14. Hi all; A couple people have PM'd me about going on BMC (Boston Mycological Club) forays. The deal is, the forays are completely open to the public and often publicized locally but the mailing list with the schedule and so on only goes to members who pay the measly $20 to this very deserving organization. It's only on paper, unfortunately, and is a pain to fax to everyone who asks about it, but - I'm very happy to generally invite eGulleteers to a foray I'm personally hosting in Ipswich, MA, on behalf of the BMC at Appleton Farms on Sept. 24, 1:30 PM. We've never been there before as a club and I haven't even been there myself in fungus season yet, but it looks like great terrain. We'll be gathering at the 'Grass Rides' area parking lot, which is a kind of spoke-shaped area where the original owners used to take carriage and sleigh rides. URL is right here. You want the Highland Street parking area. The foray process is: anyone's invited, age doesn't matter, you walk around on trails or beat around in the woods, bring a wicker basket (seriously, BRING A WICKER BASKET) and maybe an old knife, and a fungus guidebook if you have one. You spread out, pick mushrooms (instructions provided beforehand if you need them), follow more knowledgeable people if they welcome you or are moving too slowly to escape, gather back at the parking lot at 3 PM or so, I would say, to spread out all the findings and identify them with the help of various experts who will no doubt be there (members of the BMC's ID committee). It's low key in the extreme, rather fun and geeky. It is also THE way to learn how to pick wild mushrooms, which is huge and delicious fun but does take learning and persistence - and you really just have to like walking around in the woods looking at things. I hope to see some gulleteers there! Don't forget the wicker basket. --L. Rap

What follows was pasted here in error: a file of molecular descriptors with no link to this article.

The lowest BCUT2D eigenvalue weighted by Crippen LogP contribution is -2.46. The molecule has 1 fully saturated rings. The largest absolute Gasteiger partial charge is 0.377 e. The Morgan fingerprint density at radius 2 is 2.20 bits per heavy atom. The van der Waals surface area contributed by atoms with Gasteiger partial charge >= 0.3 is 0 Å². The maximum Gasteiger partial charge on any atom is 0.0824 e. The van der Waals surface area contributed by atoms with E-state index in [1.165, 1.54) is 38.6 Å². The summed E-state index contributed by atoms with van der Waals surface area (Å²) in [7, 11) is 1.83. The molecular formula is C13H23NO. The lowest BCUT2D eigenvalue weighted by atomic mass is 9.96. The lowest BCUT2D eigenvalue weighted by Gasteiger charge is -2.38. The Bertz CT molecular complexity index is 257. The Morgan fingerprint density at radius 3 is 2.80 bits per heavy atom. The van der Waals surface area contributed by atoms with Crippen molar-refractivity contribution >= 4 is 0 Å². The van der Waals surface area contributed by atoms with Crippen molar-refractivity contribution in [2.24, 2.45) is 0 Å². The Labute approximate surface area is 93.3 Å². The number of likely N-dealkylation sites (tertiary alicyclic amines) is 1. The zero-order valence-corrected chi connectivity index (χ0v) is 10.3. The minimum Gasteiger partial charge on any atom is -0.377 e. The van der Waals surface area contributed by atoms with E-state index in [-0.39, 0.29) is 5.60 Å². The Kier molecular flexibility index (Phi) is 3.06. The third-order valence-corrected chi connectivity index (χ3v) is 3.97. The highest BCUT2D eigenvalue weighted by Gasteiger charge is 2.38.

15. Hi Jason; I've heard the same thing, and it has been discussed at a BMC meeting I happened to attend. The presenter, who was very knowledgeable, was all the same personally unaware of any problems with lobster mushrooms. I guess I know 10 or 15 people who have eaten them with no ill effects. They have a nice texture and look amazing but not much taste, really. Almost as crispy as a water chestnut when fried up. You hear these kinds of things a lot. For example, I've heard that chicken mushrooms (laetiporus sp.) can cause upset, particularly if gathered from a pine tree. I have to say it would be the better part of valor not to eat one that was growing on a hemlock, but I've never seen that. I have definitely eaten them from pines with no problem, and have fed them to maybe a couple dozen people (it was a big pizza party, and they were warned, but everyone wanted a piece anyway). Never ran into anyone in the BMC that mentioned a bad personal experience with them. It's actually easy to find people that regularly eat mushrooms some book or other says are flat-out poisonous (not deadly, but causing gastric upset or other symptoms, which is way way more common). I just eat a little bit of any mushroom species I try for the first time, to make sure I don't have any personal issues. I had a fairly mild but disturbing reaction once to honey mushrooms (armillarea mellea, very abundant right now!) but I'm going to try them again. They were thoroughly cooked, but my slavic friends say you need to boil them first. This sounds a lot like work, but I thought I'd give it a shot. They're very popular in East Europe, I want to see what's up. Anyway - lobsters are kind of a special case, because they are really one species colonizing another, resulting in a bright orange-red mushroom with wierd folds instead of gills, and often pretty large. You can google tons of them, and latin name is hypomyces lactiflora, which kind of indicates it's a colonization of a lactarius or milky mushroom, some of which can cause upset (in milkies you look for white fluid that doesn't turn yellow, but of course you do need to know exactly what you're eating). I think I remember someone saying they can also colonize russulas. I think I remember one book saying to only eat them if they are growing among other mushrooms that are edible. But - for what it's worth - never had a problem with them, and eat everyone I find, as they're rather colorful and fun. Maybe the colonization process destroys any harmful substances. Let's hope so, for my sake! --L. Rap